Defining the truth in words can be slippery. Actions can be misconstrued, too, but I let him walk out the door with no assurance that I loved him, that he was still my son, even if he was hurting himself, damaging our family. I needn’t have lied or defended myself; but I could have touched his arm, hugged him, looked him in the eyes.

I did none of that, so now I seek to drive out the specter of guilt that nestles just below my ribcage. Maybe I couldn’t have praised him that day. But there can be no praise for me, either, missing the cue of his need.

I Can't Think of Anything to Write About

Writer’s block. It’s for everyone. In reality, I can think of lots of things to write about, but often they’re painful subjects and I’m simply not ready or in the mood to enter a dark phase, if only for a few hours. So, I’ll just rant about a subject that is close to my heart, coursing with a different kind of emotion: the makings of a celebrity in America. As I’ve grown used to my graying hair and the plumping that comes with middle age, as I’ve watched my children grow and tried to make good citizens and human beings out of them, the culture has worked against me. In America, we now care less about good citizens and good human beings; what we spend our time caring about is fame.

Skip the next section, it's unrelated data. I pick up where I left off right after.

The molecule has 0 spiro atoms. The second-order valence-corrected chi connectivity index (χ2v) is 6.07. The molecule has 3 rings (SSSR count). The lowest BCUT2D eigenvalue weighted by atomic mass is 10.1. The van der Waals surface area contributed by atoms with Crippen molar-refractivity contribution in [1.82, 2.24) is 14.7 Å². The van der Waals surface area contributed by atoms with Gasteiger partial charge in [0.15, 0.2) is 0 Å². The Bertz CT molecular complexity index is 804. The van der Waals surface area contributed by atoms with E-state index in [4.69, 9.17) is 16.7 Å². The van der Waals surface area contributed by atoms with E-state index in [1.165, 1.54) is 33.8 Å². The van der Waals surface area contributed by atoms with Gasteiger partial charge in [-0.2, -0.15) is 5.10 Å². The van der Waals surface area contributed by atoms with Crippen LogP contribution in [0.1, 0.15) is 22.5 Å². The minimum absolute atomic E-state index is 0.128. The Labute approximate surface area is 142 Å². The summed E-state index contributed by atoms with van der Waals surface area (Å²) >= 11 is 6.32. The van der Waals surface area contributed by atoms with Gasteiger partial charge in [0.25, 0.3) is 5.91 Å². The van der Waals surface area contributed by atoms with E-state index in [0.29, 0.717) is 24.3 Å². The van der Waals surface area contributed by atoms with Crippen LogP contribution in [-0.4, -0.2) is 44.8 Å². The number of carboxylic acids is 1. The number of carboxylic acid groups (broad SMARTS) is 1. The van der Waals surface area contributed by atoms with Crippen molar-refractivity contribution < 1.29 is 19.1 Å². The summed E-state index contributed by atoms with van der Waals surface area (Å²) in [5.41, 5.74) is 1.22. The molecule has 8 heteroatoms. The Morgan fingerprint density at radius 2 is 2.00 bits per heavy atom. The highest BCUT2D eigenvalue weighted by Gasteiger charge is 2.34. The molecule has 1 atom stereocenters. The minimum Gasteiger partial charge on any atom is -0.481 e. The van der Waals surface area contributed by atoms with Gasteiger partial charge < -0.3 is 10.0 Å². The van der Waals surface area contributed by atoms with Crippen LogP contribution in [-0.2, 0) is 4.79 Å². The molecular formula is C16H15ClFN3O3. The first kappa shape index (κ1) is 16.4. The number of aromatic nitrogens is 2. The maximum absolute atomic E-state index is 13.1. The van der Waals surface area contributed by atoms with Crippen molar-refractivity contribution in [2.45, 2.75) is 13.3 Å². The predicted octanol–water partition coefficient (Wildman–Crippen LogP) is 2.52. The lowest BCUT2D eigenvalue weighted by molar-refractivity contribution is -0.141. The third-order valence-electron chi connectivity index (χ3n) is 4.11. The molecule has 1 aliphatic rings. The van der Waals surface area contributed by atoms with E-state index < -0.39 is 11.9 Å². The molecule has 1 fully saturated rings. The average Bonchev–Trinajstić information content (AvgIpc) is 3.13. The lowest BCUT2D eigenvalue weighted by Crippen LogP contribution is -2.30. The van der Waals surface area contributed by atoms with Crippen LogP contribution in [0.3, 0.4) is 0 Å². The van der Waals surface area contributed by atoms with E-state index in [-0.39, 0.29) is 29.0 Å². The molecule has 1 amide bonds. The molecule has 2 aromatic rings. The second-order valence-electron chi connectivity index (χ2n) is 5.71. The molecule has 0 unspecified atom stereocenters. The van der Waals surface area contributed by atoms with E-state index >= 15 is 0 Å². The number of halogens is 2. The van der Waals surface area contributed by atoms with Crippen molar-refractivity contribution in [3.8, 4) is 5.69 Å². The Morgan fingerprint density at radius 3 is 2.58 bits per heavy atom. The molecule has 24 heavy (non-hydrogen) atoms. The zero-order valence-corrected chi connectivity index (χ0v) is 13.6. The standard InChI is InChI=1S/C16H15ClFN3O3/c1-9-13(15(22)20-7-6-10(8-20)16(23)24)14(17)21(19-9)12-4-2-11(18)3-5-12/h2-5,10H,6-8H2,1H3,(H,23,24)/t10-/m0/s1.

When I was a kid, I couldn’t wait for Saturday nights, when we popped a big bowl of popcorn and sat shoulder to shoulder on our couch to watch Saturday Night at the Movies. It was always a classic, often a Western. We saw Paint Your Wagon and The Man Who Shot Liberty Valance. We sat spellbound through Funny Girl and cheered at the end of To Sir With Love. We enjoyed the stories and the acting and recognized the “stars” as somehow separate, members of an elite group. They had Talent, and that’s primarily why we spent our weekends mesmerized by their performances.

I took several acting classes in high school. Locked in the invincible mindset of an adolescent, I began to dream of a life on the stage. That dream soon died. Except for my peers’ opinions, which were embarrassingly high, I didn’t receive enough unqualified praise to convince me to continue my study. My teachers were nice, and they told us all to keep acting, but that was the point: they encouraged everyone similarly. I didn’t have any particular talent; I turned to English in college, a discipline in which I really did excel.

Is excelling the point? Partly. Today, when I scan headlines, I see the word “celebrity” used for people who seem to have no distinguishing talents at all. A short list: parents like Kate Gosselin and the Duggars; socialites like Paris Hilton and Tiger’s mistresses; Briston Palin and her notorious beau Levi Johnston.